Provenance - Review

A few years back, I watched The Godfather: a timeless classic and a cinematic tour de force, noted for many film awards and a ton of quotable lines.

I really didn't enjoy it.

Part of it was that some aspects of the 1972 film had dated by the mid-2010s when I saw, but it was also because I was left underwhelmed given the immense praise the film had been heaped with. It certainly wasn't bad, but I didn't engage with it the way all my fellow cinemaphiles seemed to (Stu, if you're reading this, please don't hit me). The critical acclaim turned me off what would have otherwise been a pretty competent crime film - or an above-competent one whenever Marlon Brando is on-screen. Certainly not a bad film by any stretch, but definitely not for me.

I think that's the same problem I've encounted with Ann Leckie's work. Her debut novel, Ancillary Justice, was certainly thought-provoking and a departure from garden variety sci-fi, winning every award under the sun and touting them proudly on the front cover. It bore a unique plot and fascinating protagonist. But the actual book itself, away from the paratexts of awards and critical analyses, was just a fairly decent space story with some intriguing gender concepts, a bit of a problem with tone and a slightly bigger problem with the writing style. Like The Godfather, it certainly wasn't bad, but I didn't engage with it the way my fellow bookreaders seemed to (Goodreads users, if you're reading this, please don't hit me).

Provenance is more of that kind of work, for better or worse. Moving away from the AI-fragment-stuck-in-a-flesh-body character of Breq, protagonist of Leckie's Ancillary trilogy, Provenance follows silver-tongued young woman Ingray. She's the daughter of a powerful aristocrat who treats her like trash in a hierarchical system which prizes agency and ruthlessness. Presented with an opportunity to seize the control that her mother is withholding from her, Ingray embarks upon a daring plan with the help of a recently-decanted criminal.

The overwhelming quality which prevents me from digging my hooks fully into Provenance is the writing. It's a similar style to Ancillary Justice, presenting things in a style of detached and semi-emotionless perspective while exposition unfurls every which way; it's also, as a result, somewhat alienating. By the halfway point of the novel, I cared little for Ingray's struggle against her autocratic mother, despite the fact that the book tried on multiple occasions to paint her as emotionally suffering and anxious over everything that was happening. Ingray could have been the most emotive character ever put to paper, and I still would not have been able to empathise with her struggle given how off-putting the writing is.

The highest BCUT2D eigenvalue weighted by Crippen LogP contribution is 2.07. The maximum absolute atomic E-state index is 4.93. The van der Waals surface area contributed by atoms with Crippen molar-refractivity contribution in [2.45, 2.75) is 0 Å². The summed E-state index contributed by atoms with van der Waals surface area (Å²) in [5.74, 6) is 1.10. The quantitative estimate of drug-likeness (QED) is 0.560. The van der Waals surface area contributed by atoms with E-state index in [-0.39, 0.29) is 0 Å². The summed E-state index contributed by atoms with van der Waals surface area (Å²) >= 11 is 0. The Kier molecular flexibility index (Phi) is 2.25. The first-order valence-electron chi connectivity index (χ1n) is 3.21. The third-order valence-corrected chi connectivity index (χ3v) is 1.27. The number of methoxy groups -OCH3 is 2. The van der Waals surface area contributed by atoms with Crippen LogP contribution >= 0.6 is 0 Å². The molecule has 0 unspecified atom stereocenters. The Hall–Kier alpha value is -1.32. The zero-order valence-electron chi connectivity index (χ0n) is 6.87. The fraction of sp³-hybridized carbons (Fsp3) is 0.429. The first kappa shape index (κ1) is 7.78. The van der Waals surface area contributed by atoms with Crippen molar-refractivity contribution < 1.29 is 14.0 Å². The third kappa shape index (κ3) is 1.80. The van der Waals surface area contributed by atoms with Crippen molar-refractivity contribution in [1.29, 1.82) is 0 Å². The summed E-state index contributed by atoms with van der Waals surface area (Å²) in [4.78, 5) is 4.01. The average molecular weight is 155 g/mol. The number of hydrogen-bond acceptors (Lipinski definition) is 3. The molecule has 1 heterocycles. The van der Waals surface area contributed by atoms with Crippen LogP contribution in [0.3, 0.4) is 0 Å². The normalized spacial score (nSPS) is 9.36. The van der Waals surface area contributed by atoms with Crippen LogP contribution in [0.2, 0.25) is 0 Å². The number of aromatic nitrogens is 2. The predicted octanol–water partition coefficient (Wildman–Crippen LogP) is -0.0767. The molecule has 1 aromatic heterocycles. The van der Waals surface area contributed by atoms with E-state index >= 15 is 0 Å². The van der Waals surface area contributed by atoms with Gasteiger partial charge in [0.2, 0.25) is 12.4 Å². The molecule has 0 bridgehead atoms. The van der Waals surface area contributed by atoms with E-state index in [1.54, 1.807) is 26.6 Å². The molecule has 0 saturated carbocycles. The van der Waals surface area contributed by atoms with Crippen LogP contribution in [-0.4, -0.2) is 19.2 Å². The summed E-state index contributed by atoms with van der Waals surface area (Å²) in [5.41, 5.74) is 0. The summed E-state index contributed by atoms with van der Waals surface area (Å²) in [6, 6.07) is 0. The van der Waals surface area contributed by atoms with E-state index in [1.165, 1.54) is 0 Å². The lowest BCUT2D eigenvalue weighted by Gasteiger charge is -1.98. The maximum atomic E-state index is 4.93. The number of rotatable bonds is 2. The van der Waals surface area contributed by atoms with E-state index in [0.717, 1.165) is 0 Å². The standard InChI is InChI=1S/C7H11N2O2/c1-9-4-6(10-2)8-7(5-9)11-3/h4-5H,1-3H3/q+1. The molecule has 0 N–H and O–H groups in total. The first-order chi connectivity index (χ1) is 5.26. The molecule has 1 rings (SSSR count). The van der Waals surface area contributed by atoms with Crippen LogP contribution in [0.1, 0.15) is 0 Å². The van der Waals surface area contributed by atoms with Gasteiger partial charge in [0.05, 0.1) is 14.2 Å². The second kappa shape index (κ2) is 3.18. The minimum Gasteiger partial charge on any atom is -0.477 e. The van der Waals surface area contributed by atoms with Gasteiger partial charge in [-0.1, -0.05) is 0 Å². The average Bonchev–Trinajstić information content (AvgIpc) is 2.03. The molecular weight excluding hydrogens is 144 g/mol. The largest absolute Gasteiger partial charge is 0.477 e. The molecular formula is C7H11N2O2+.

The style itself is not an inherently bad one; the Ancillary trilogy wouldn't have been so acclaimed if it were, and it's the sort of thing that Iain Banks' Culture novels pulled off well alongside their marvelous worldbuilding. But in Leckie's original trilogy, the tone fit Breq's point of view given that she was an alienated character herself - literally an AI fragment put into a host body and forced to become a person, rather than the people she had been when she'd been a full AI in command of thousands of soldiers and a powerful warship. Her having to acclimatise to the biological constraints imposed on her coldly logical intellect was articulated well by Leckie's writing and the universe it described, Breq seeming at times as lost in the shuffle as the reader was. Though I didn't enjoy Leckie's writing there, at least it was apropos. Here, though, I feel it's unsuited to the point of view of someone like Ingray, a character we're informed is in a near-constant emotive state.

Compounding this issue is the plot. I was honestly hard-pressed when thinking of what to write for that summary above, given the threads Provenance pulls on and which ones it contends will constitute a story. I followed the early section, after Ingray decants her accomplice and attempts to get offworld without ruffling any feathers, but once she got home and attempted to speak to her mother - an event which purportedly kicks off the "main" plot of the book - I was lost in a morass of political machinations and social nuances which went right over my head. Ingray's journey seemed like a good schematic with a dry execution; the idea of a woman attempting to usurp deserved power from an aristocratic parent sounds great, but is presented with minimal reason to invest from the reader.

But at the same time I say I didn't like Provenance, it's hard to call it a bad book. I'd say those of you who like Leckie's style and come to it expecting more of the same from the Ancillary books will love it. It's a largely self-contained story, too - I thought I'd be disadvantaged having not finished the second and third Ancillary books, but Provenance does reasonably well in orienting folk who aren't familiar with the previous trilogy. Despite the off-putting writing, Leckie's also conceived an intriguing and multifaceted universe, clearly taking chief inspiration from Banks' Culture series (I was particularly reminded of Use of Weapons at certain points).

So take Provenance with a bit of salt. While I can't say I enjoyed the experience, it seems - much like The Godfather - to have been well-made for the right crowd.

- Chris



Provenance is available in bookstores now.

Review copy kindly supplied to Geek of Oz by Hachette Australia.

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